Developing interpersonal skills and connections with others at work comes down to listening. It is not just paraphrasing what your superiors or colleagues are trying to communicate; it is about understanding what is at the core and reading between the lines.

        Phrases like “I can see what you are saying” or “I can acknowledge your insight” are just some examples. Learn to empathize and relate with people with whom you have a genuine connection.

        4. Consolidate All Feedback

        When you learn to listen to others and to allow them to finish their thoughts you are on your way to be being a great communicator.

        One of the toughest tasks to accomplish is to include everyone’s voice. Don’t rely on shout-outs or trying to come up with the best answer. Including everyone’s voice is about listening to all suggestions and putting together an entire picture. When everyone feels part of the process there is great cohesion.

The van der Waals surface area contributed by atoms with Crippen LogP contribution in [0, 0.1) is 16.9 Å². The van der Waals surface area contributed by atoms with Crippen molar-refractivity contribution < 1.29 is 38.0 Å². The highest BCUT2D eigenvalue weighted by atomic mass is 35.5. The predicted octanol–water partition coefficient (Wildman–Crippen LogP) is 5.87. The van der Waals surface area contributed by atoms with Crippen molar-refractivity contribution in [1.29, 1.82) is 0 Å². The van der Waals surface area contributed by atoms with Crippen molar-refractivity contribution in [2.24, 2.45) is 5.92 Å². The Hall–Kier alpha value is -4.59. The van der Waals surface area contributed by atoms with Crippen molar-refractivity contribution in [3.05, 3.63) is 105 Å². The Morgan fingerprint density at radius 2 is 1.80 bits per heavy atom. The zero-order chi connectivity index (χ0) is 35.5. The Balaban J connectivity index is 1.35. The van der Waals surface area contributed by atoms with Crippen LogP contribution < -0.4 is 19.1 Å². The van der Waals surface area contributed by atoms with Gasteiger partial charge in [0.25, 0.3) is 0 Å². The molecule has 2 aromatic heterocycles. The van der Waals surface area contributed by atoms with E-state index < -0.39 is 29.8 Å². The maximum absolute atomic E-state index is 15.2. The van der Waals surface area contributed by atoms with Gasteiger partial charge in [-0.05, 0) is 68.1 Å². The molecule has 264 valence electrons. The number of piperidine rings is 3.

5. Never Make Sweeping Judgements

        As person and a human being with compassion never make any assumptions about anyone.

        Just because they have a certain skin color, clothes or physical features, never make stereotypical or generalizations about anyone.

        6. Keep Emotions in Check

        Work-related stress is something we all have to deal with at some point or another. Whether you work in the public or private sector you will encounter stressors or stressful co-workers. In this case, it is good to keep open the lines of communications.